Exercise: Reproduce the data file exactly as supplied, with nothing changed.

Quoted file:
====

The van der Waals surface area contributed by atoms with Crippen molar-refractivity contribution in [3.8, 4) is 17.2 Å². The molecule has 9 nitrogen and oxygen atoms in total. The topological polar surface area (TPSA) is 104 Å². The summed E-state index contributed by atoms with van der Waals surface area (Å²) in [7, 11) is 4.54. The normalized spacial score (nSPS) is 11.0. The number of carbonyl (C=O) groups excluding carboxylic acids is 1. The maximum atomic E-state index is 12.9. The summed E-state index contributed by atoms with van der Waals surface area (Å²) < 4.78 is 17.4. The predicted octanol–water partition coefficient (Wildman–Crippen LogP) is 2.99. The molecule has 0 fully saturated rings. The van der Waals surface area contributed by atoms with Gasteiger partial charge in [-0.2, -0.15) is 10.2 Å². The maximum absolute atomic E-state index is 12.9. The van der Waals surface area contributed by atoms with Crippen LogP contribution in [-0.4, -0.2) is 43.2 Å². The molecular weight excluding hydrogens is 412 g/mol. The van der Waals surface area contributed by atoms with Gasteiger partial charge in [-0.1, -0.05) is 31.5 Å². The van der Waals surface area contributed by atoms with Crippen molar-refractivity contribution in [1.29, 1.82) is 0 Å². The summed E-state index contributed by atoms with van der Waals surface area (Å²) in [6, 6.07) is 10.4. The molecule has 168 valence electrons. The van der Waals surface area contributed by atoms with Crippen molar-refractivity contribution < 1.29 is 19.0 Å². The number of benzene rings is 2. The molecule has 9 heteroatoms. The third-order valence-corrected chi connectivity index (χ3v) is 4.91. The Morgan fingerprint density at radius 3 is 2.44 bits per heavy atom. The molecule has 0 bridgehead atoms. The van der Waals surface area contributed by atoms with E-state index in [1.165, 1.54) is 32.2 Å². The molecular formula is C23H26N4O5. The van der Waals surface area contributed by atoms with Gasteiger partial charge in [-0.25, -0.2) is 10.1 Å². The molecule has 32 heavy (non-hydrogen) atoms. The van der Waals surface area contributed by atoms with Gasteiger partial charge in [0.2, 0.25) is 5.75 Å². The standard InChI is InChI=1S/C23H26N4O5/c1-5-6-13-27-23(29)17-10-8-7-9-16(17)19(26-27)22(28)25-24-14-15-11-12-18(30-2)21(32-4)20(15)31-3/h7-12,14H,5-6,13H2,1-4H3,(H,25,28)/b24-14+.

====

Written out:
The van der Waals surface area contributed by atoms with Crippen molar-refractivity contribution in [3.8, 4) is 17.2 Å². The molecule has 9 nitrogen and oxygen atoms in total. The topological polar surface area (TPSA) is 104 Å². The summed E-state index contributed by atoms with van der Waals surface area (Å²) in [7, 11) is 4.54. The normalized spacial score (nSPS) is 11.0. The number of carbonyl (C=O) groups excluding carboxylic acids is 1. The maximum atomic E-state index is 12.9. The summed E-state index contributed by atoms with van der Waals surface area (Å²) < 4.78 is 17.4. The predicted octanol–water partition coefficient (Wildman–Crippen LogP) is 2.99. The molecule has 0 fully saturated rings. The van der Waals surface area contributed by atoms with Gasteiger partial charge in [-0.2, -0.15) is 10.2 Å². The maximum absolute atomic E-state index is 12.9. The van der Waals surface area contributed by atoms with Crippen LogP contribution in [-0.4, -0.2) is 43.2 Å². The molecular weight excluding hydrogens is 412 g/mol. The van der Waals surface area contributed by atoms with Gasteiger partial charge in [-0.1, -0.05) is 31.5 Å². The van der Waals surface area contributed by atoms with Crippen molar-refractivity contribution in [1.29, 1.82) is 0 Å². The summed E-state index contributed by atoms with van der Waals surface area (Å²) in [6, 6.07) is 10.4. The molecule has 168 valence electrons. The van der Waals surface area contributed by atoms with Crippen molar-refractivity contribution < 1.29 is 19.0 Å². The number of benzene rings is 2. The molecule has 9 heteroatoms. The third-order valence-corrected chi connectivity index (χ3v) is 4.91. The Morgan fingerprint density at radius 3 is 2.44 bits per heavy atom. The molecule has 0 bridgehead atoms. The van der Waals surface area contributed by atoms with E-state index in [1.165, 1.54) is 32.2 Å². The molecular formula is C23H26N4O5. The van der Waals surface area contributed by atoms with Gasteiger partial charge in [-0.25, -0.2) is 10.1 Å². The molecule has 32 heavy (non-hydrogen) atoms. The van der Waals surface area contributed by atoms with Gasteiger partial charge in [0.2, 0.25) is 5.75 Å². The standard InChI is InChI=1S/C23H26N4O5/c1-5-6-13-27-23(29)17-10-8-7-9-16(17)19(26-27)22(28)25-24-14-15-11-12-18(30-2)21(32-4)20(15)31-3/h7-12,14H,5-6,13H2,1-4H3,(H,25,28)/b24-14+.